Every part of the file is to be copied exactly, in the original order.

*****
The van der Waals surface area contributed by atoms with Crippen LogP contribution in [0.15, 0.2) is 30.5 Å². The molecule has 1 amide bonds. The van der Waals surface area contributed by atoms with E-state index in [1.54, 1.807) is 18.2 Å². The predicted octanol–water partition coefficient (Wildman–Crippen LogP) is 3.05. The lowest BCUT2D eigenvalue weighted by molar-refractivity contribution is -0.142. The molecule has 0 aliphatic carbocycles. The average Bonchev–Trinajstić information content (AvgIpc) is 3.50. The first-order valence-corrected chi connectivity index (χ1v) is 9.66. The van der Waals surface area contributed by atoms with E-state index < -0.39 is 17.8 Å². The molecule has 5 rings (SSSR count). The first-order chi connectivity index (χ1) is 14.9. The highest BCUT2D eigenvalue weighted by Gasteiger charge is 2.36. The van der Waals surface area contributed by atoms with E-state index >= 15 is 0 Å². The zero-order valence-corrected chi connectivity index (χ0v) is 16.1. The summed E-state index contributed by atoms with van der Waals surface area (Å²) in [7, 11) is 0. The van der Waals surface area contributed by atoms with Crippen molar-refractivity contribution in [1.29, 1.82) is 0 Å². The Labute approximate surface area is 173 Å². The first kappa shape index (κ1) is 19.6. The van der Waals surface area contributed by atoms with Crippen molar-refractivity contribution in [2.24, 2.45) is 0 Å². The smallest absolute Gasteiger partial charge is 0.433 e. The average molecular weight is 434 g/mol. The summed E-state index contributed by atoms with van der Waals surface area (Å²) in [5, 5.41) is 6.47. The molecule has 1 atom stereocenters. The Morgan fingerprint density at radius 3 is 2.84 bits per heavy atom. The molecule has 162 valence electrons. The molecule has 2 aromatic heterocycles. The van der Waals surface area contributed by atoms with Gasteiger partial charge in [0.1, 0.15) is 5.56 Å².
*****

The van der Waals surface area contributed by atoms with Crippen LogP contribution in [0.15, 0.2) is 30.5 Å². The molecule has 1 amide bonds. The van der Waals surface area contributed by atoms with E-state index in [1.54, 1.807) is 18.2 Å². The predicted octanol–water partition coefficient (Wildman–Crippen LogP) is 3.05. The lowest BCUT2D eigenvalue weighted by molar-refractivity contribution is -0.142. The molecule has 0 aliphatic carbocycles. The average Bonchev–Trinajstić information content (AvgIpc) is 3.50. The first-order valence-corrected chi connectivity index (χ1v) is 9.66. The van der Waals surface area contributed by atoms with E-state index < -0.39 is 17.8 Å². The molecule has 5 rings (SSSR count). The first-order chi connectivity index (χ1) is 14.9. The highest BCUT2D eigenvalue weighted by Gasteiger charge is 2.36. The van der Waals surface area contributed by atoms with E-state index >= 15 is 0 Å². The zero-order valence-corrected chi connectivity index (χ0v) is 16.1. The summed E-state index contributed by atoms with van der Waals surface area (Å²) in [7, 11) is 0. The van der Waals surface area contributed by atoms with Crippen molar-refractivity contribution in [1.29, 1.82) is 0 Å². The Labute approximate surface area is 173 Å². The first kappa shape index (κ1) is 19.6. The van der Waals surface area contributed by atoms with Crippen molar-refractivity contribution in [2.24, 2.45) is 0 Å². The smallest absolute Gasteiger partial charge is 0.433 e. The average molecular weight is 434 g/mol. The summed E-state index contributed by atoms with van der Waals surface area (Å²) in [5, 5.41) is 6.47. The molecule has 1 atom stereocenters. The Morgan fingerprint density at radius 3 is 2.84 bits per heavy atom. The molecule has 162 valence electrons. The molecule has 2 aromatic heterocycles. The van der Waals surface area contributed by atoms with Gasteiger partial charge in [0.1, 0.15) is 5.56 Å².